Any load cell can sense along a single axis. Simple load cells that handle only one axis are called one degree of freedom (1DoF) load cells. Multiaxis load cells, those that sense more than one axis at a time, currently account for only one tenth of 1% (0.1%) of the overall load cell market, with six-degree-of-freedom force-torque (6DoF) designs forming the smallest subset. The multiaxis market also contains more customization than standards for sensor types and models. The core technology developed for multiaxis load cells took a truly evolutionary, rather than revolutionary, path.
While each 6Dof sensor manufacturer uses its own proprietary designs, all models simultaneously measure force and torque along three orthogonal axes: X, Y, and Z. Moving up to 12DoF sensors adds linear and angular acceleration to the force and torque measurements. All are collectively referred to as multiaxis load cells. Typically, these cells are so complicated that they almost always need their own support electronics.
Some applications in industry for multiaxis force/torque sensors include product testing, robotic assembly, grinding, and polishing. In medical research, they’re found in robotic surgery, haptics, rehabilitation, and neurology as well as in many other areas. Often they’re called upon to work in extreme environments such as space-exploration robotics and critical monitoring of deep-sea oil drilling.
The physical size of the sensor varies depending on factors such as force and torque ratings and mounting dimensions. Most come in a wide variety of load ratings and bolt patterns. Sensor orientation usually places the X and Y axes at the horizontal midplane of the sensor body and the Z axis along the sensor central axis. This places the reference point for all load data at the geometric center of the sensor.
Foil strain gages typically make up the sensing elements in heavy-duty, multiaxis load cells. They can sense the smallest deflection of any sensor technology providing a good magnitude of measurement below that of semiconductor strain gages. While optical and semiconductor sensor technologies are quite accurate, strain gages provide the most accurate and flexible force measurement for multiaxis load cells.
Semiconductor-type sensing elements have an advantage because they embody a higher unit resistance and a strain-multiplier effect. But their greater sensitivity to temperature variations and tendency to drift are liabilities in multiaxis load cells. In addition, semiconductor elements possess a nonlinear resistance-to-strain relationship, varying 10 to 20% from a straight-line response.
Optical sensing elements need a higher deflection to operate than standard foil gages by a magnitude or more. Higher deflections reduce the frequency band dramatically as well as allowing some mechanical deflection that some applications may not tolerate. Most need what is called a “stiff system.” A system that’s too flexible means possible oscillation and loss of precision.
Foil strain gages are not without their drawbacks. One primary problem concerns the cost of putting them on a sensing element — locating, bonding, and testing the gages to verify proper operation. As some 6DoF load cells contain 32 or more strain gages, mounting the gages along with the associated wiring and assembly can account for 50% or more of the labor cost in producing a multiaxis load cell.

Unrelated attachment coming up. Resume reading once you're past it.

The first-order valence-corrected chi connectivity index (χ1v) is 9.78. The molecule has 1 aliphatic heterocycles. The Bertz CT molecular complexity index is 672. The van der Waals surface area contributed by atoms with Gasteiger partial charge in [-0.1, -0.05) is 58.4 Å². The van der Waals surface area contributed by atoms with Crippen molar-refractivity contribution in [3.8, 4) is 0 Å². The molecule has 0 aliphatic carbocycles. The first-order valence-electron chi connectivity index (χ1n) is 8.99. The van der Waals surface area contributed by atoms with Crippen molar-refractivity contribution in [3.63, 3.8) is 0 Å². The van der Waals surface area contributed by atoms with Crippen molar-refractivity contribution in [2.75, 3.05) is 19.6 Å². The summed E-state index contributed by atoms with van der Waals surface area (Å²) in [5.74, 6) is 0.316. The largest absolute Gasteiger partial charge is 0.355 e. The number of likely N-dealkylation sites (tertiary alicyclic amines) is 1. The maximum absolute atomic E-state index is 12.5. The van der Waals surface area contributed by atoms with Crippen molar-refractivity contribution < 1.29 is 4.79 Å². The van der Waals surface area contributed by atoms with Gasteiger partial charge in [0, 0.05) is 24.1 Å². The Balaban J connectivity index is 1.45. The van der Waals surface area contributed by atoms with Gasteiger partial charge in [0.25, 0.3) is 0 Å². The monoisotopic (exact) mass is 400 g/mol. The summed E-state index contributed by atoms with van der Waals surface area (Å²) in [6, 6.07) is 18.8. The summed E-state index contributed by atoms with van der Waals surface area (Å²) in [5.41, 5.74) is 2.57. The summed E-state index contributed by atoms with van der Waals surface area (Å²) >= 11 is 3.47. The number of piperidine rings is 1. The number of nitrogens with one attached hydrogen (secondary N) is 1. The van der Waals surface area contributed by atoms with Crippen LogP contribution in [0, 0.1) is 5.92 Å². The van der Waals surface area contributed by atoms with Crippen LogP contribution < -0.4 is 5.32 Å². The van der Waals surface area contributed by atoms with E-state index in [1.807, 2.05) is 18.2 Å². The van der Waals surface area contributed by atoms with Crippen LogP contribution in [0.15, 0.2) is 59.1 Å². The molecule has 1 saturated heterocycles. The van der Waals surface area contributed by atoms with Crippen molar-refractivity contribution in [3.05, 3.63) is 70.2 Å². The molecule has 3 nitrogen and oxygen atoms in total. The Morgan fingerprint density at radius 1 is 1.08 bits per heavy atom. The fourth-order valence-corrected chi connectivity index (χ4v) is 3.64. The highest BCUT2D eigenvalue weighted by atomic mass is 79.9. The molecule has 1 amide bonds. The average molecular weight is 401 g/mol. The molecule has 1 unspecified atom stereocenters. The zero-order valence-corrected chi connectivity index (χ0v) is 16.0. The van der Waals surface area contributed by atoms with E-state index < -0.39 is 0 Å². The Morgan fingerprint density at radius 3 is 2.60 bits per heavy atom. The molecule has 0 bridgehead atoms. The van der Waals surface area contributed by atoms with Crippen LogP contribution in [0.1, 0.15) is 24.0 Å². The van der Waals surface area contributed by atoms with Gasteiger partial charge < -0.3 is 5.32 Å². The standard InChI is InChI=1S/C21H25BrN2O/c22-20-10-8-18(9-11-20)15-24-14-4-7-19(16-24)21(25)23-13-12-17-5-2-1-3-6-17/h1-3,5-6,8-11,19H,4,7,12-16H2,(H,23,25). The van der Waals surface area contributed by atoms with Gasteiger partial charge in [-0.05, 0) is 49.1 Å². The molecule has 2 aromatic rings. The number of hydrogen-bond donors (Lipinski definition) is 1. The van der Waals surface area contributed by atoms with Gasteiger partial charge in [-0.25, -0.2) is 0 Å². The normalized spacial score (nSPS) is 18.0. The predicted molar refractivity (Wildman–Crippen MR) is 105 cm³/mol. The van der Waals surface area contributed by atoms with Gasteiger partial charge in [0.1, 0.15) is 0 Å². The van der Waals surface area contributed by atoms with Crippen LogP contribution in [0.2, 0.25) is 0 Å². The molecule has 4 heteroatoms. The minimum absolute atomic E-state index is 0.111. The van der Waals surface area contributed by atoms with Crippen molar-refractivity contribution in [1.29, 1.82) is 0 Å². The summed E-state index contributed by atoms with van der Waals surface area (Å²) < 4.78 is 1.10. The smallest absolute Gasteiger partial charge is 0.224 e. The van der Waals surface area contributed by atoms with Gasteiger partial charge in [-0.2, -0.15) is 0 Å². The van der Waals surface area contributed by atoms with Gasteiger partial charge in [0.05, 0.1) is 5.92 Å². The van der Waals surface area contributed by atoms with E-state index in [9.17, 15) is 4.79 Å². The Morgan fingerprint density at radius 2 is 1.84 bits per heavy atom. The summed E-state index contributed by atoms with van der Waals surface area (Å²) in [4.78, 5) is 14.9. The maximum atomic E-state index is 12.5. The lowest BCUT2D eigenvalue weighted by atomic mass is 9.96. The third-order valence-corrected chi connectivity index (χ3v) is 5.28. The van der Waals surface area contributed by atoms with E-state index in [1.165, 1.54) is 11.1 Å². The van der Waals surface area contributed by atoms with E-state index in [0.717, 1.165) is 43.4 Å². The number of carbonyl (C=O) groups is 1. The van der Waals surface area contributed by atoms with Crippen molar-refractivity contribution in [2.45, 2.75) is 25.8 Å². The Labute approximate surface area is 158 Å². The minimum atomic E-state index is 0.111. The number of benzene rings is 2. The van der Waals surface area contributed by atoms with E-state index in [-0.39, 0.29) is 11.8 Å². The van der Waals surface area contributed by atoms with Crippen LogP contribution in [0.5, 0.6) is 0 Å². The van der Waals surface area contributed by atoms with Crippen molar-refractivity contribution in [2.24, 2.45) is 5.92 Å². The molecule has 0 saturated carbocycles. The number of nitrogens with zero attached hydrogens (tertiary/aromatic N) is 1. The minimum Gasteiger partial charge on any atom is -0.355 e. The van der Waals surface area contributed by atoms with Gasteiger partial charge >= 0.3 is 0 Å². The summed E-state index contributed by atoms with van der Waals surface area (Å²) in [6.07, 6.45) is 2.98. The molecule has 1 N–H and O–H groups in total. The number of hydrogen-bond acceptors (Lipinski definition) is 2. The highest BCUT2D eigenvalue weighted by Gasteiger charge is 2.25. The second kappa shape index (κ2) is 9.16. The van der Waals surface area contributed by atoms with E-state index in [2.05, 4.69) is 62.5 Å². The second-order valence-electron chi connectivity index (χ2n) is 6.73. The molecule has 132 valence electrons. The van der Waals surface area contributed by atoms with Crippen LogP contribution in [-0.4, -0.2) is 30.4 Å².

Low signal strength was a challenge of early strain gages. But that is no longer an issue with today’s electronics. The issue of hysteresis error has also dropped by the wayside, running less than that of semiconductor strain gages.
In operation, a load applied to the working surface of the transducer changes the electrical resistance of the strain gages. The internal electronics monitor the change in resistance of each gage to produce an output voltage proportional to the force applied. Measurement of this voltage reflects the amount of force.
The design of a 6DoF load cell starts with the selection of a solid round from one of three possible materials: 2024 aluminum, 15-5PH stainless steel, or 6AL-4V titanium. The desired bolt pattern and load rating determine the diameter and thickness of the round. Most 6DoF sensors range in diameter from 2 to 20 in. Force ratings range from under 10 to greater than 25,000 lb with moment ratings from 2 to 150,000 ft-lb. Weight and machining costs give aluminum the edge, but higher loads need titanium or stainless steel.
Normally, a 4-to-7-in. sensor contains three or four load-carrying elements known as strain rings. These rings span the cell from top to bottom. But it is not uncommon to see custom sensors of up to 20-in. diameter with up to 16 strain rings developed specifically for a special application.
Typically, each strain ring contains four or eight bonded foil strain gages. The gages attach to an electronics board within the sensor that amplifies the signals and transmits them as either analog or digital signals.
The heart of a load cell
Contrary to what most think, the sensing element in a load cell is not the strain gage. The true sensing element makes up the primary structural element of the load cell. Typically, this is a precision machined block of material. The application of a compressive or tensive force to the sensing element produces a strain effect on the material, deforming its original shape. Within specific limits, the amount of deformation coincides with the amount of force applied.